Cell phones have become a staple of modern society. Nearly everyone has them, and people carry and use them at all hours of the day. For the most part, this is a good thing: the benefits of staying connected at any time and at any location are considerable. But if you’re like most Americans, you may regularly talk on the phone or even text while at the wheel of a car. This dangerous behavior has resulted in increasing numbers of accidents and fatalities caused by cell phone usage. The trend shows no sign of slowing down. In 2003, a federal study of 10,000 drivers by the National Highway Traffic Safety Administration (NHTSA) set out to determine the effects of using cell phones behind the wheel. The results were conclusive: talking on the phone is equivalent to a 10- point reduction in IQ and a .08 blood alcohol level, which law enforcement considers intoxicated. Handsfree sets were ineffective in eliminating risk, the study found, because the conversation itself is what distracts drivers, not holding the phone. Cell phone use caused 955 fatalities and 240,000 accidents in 2002.
Related studies indicated that drivers that talked on the phone while driving increased their crash risk fourfold, and drivers that texted while driving increased their crash risk by a whopping 23 times. Since that study, mobile device usage has grown by an order of magnitude, worsening this already dangerous situation. The number of wireless subscribers in America has increased by around 1,000 percent since 1995 to nearly 300 million overall in 2010, and Americans’ usage of wireless minutes increased by approximately 6,000 percent. This increase in cell phone usage has been accompanied by an upsurge in phone-related fatalities and accidents: In 2010, it’s estimated that texting caused 5,870 fatalities and 515,000 accidents, up considerably from prior years. These figures are roughly half of equivalent statistics for drunk driving. Studies show that drivers know that using the phone while driving is one of the most dangerous things you can do on the road, but refuse to admit that it’s dangerous when they themselves do it. Of users that text while driving, the more youthful demographic groups, such as the 18–29 age group, are by far the most frequent texters.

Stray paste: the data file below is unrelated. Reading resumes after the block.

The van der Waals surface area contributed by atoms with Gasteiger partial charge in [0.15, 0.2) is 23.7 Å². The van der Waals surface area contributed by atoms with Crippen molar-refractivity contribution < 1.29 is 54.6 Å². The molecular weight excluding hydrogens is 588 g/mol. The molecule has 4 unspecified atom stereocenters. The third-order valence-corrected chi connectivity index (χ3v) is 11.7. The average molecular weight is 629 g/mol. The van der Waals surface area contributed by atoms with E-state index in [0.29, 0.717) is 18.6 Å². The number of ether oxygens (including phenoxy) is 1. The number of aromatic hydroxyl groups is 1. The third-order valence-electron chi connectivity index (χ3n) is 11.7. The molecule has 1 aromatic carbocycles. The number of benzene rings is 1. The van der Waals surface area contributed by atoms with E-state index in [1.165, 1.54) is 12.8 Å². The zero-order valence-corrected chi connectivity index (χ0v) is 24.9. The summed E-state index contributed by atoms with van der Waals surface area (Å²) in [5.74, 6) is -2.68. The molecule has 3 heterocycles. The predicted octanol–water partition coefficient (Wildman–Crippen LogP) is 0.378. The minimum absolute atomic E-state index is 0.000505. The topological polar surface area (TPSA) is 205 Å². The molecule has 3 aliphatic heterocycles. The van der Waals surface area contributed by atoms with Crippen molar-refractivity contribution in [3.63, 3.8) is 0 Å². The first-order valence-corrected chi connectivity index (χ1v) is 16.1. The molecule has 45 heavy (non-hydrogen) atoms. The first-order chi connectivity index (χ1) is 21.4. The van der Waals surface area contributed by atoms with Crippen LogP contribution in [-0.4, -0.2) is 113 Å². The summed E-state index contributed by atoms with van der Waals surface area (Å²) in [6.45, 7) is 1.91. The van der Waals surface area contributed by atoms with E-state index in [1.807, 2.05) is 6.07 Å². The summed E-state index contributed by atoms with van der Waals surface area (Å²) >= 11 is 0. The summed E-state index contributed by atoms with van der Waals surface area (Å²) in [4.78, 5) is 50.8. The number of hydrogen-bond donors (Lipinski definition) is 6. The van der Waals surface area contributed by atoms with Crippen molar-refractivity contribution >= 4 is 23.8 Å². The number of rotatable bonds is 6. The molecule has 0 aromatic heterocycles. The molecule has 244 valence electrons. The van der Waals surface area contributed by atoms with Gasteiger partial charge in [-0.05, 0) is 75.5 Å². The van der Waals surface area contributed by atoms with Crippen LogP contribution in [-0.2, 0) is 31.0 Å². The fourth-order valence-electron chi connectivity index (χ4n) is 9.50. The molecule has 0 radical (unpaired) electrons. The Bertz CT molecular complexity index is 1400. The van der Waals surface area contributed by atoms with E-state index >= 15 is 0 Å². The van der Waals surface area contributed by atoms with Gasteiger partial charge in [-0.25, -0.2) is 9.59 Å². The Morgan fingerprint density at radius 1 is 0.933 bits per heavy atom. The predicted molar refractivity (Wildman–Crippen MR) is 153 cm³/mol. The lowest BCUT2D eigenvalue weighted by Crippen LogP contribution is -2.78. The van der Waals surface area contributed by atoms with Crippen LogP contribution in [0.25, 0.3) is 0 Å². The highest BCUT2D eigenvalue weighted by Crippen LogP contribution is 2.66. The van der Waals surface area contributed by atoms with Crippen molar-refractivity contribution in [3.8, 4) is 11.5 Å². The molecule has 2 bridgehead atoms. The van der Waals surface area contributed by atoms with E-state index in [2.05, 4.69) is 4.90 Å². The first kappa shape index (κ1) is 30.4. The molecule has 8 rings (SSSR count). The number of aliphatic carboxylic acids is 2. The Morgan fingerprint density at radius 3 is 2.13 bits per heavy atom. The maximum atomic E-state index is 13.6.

About three quarters of Americans in this age group regularly text, compared to just 22 percent of the 35–44 age group. Correspondingly, the majority of accidents involving mobile device use behind the wheel involve young adults. Among this age group, texting behind the wheel is just one of a litany of problems raised by frequent texting: anxiety, distraction, failing grades, repetitive stress injuries, and sleep deprivation are just some of the other problems brought about by excessive use of mobile devices. Teenagers are particularly prone to using cell phones to text because they want to know what’s happening to their friends and are anxious about being socially isolated. Analysts predict that over 800 billion text messages will be sent in 2010. Texting is clearly here to stay, and in fact has supplanted phone calls as the most commonly used method of mobile communication. People are unwilling to give up their mobile devices because of the pressures of staying connected.